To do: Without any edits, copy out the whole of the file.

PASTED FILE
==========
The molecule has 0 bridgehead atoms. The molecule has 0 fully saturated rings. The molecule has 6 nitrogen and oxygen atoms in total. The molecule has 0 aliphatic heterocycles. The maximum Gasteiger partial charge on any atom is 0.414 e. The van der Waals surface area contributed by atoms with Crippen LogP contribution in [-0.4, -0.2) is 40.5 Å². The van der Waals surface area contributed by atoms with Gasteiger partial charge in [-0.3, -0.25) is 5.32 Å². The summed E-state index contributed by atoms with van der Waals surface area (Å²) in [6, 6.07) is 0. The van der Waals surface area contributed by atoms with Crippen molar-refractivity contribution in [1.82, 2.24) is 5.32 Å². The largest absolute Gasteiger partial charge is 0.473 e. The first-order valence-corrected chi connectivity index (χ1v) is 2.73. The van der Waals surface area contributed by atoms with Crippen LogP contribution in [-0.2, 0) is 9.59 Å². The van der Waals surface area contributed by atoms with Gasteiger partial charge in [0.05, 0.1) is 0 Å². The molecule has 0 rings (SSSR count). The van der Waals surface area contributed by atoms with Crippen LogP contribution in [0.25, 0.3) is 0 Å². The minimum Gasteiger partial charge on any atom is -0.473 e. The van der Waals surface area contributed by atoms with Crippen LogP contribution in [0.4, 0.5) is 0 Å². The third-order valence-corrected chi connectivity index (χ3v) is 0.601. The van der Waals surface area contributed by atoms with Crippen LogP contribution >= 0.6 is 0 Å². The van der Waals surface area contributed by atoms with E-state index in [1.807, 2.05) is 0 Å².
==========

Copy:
The molecule has 0 bridgehead atoms. The molecule has 0 fully saturated rings. The molecule has 6 nitrogen and oxygen atoms in total. The molecule has 0 aliphatic heterocycles. The maximum Gasteiger partial charge on any atom is 0.414 e. The van der Waals surface area contributed by atoms with Crippen LogP contribution in [-0.4, -0.2) is 40.5 Å². The van der Waals surface area contributed by atoms with Gasteiger partial charge in [-0.3, -0.25) is 5.32 Å². The summed E-state index contributed by atoms with van der Waals surface area (Å²) in [6, 6.07) is 0. The van der Waals surface area contributed by atoms with Crippen molar-refractivity contribution in [1.82, 2.24) is 5.32 Å². The largest absolute Gasteiger partial charge is 0.473 e. The first-order valence-corrected chi connectivity index (χ1v) is 2.73. The van der Waals surface area contributed by atoms with Crippen LogP contribution in [-0.2, 0) is 9.59 Å². The van der Waals surface area contributed by atoms with Gasteiger partial charge in [0.05, 0.1) is 0 Å². The molecule has 0 rings (SSSR count). The van der Waals surface area contributed by atoms with Crippen LogP contribution in [0.25, 0.3) is 0 Å². The minimum Gasteiger partial charge on any atom is -0.473 e. The van der Waals surface area contributed by atoms with Crippen LogP contribution in [0.4, 0.5) is 0 Å². The third-order valence-corrected chi connectivity index (χ3v) is 0.601. The van der Waals surface area contributed by atoms with Crippen LogP contribution >= 0.6 is 0 Å². The van der Waals surface area contributed by atoms with E-state index in [1.807, 2.05) is 0 Å².